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Solar Theology and Civil Religion in Plato’s Laws

In: Polis: The Journal for Ancient Greek and Roman Political Thought
Author: Jacob Abolafia1
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How is a legislator to harness the positive cohesive power of religion without falling prey to a charge of hypocrisy? As with so many theoretical puzzles, it was Plato who first recognized this paradox of civil religion. Consequently, the multi-tiered religion he proposes in the Laws should be understood as western thought’s first attempt to solve this problem.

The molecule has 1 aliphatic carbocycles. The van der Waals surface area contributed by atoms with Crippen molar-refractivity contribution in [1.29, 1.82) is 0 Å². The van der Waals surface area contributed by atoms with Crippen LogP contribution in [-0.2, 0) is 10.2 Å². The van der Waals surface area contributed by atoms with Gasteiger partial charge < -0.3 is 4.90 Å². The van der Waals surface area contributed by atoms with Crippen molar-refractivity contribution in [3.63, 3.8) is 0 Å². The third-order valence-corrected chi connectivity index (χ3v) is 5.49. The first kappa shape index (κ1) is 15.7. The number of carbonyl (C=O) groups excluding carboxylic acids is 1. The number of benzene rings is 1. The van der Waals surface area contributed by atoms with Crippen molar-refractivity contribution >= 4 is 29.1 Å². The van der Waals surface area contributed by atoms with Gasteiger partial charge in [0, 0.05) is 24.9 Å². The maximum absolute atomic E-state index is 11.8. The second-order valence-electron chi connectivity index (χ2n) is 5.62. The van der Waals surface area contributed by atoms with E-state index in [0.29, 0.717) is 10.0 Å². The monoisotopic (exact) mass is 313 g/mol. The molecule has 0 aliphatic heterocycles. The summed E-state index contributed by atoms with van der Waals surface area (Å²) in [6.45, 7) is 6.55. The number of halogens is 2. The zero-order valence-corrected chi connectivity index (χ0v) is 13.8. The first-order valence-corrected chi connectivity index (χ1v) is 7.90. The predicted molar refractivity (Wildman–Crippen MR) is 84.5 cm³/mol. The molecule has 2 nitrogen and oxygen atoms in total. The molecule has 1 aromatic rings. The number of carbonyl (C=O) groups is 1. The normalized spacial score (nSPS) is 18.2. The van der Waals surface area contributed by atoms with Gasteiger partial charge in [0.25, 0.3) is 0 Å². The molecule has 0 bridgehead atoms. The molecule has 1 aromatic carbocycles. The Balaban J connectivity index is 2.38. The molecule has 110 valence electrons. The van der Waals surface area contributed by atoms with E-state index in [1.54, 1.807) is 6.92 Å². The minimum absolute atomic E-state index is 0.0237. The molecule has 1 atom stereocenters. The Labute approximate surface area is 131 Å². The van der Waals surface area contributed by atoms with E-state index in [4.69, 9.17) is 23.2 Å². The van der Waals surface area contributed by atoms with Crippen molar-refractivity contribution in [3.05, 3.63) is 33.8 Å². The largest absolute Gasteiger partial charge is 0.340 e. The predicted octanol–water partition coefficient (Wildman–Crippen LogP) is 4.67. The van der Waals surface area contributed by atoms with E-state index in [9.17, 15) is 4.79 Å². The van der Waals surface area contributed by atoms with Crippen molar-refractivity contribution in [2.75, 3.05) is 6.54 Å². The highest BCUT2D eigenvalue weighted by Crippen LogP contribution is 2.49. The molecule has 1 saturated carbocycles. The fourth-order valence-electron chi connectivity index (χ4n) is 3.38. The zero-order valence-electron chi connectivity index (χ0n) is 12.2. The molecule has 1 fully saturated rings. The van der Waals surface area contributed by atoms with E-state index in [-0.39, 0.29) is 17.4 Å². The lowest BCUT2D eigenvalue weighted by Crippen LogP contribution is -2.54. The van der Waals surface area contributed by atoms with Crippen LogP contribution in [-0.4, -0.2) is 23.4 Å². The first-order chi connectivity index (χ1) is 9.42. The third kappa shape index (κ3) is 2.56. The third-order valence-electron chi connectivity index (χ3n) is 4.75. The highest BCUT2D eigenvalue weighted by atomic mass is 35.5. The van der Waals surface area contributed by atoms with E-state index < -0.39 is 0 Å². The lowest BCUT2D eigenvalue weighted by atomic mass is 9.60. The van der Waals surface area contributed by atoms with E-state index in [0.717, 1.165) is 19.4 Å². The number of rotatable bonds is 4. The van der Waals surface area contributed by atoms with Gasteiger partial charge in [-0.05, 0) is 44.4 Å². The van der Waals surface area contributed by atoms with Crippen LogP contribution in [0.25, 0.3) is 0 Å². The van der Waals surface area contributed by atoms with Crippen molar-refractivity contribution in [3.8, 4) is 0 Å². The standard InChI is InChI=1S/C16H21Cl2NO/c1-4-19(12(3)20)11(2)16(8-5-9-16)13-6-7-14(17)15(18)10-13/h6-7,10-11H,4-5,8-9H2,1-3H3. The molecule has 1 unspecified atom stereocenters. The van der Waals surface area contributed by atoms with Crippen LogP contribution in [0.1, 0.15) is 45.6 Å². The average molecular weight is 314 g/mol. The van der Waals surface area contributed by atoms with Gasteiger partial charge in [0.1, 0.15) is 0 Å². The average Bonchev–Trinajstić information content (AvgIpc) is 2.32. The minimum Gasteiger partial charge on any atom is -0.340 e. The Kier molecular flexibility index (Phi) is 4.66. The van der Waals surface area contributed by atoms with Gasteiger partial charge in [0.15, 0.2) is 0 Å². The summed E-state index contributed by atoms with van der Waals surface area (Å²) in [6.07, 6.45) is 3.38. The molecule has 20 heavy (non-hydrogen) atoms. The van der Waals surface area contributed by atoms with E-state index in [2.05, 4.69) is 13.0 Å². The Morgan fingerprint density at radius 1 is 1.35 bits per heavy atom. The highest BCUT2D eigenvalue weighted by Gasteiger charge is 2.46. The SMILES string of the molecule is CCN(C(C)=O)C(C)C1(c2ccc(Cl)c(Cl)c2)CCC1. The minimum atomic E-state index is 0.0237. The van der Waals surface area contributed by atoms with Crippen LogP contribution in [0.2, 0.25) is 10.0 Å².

At the centre of the Laws stands a single icon – the sun – that fits within both the Olympian schema of polis-religion and a naturalistic, rationalist account persuasive to the more philosophically minded. Using the language and imagery of solar worship, Plato designed a shared ‘civil religion’ (to use an anachronistic term), that can reasonably claim to link the social forms of political life to the higher truths of reason, even if not all the city’s citizens will mean the same thing when they speak of the god and his rites.

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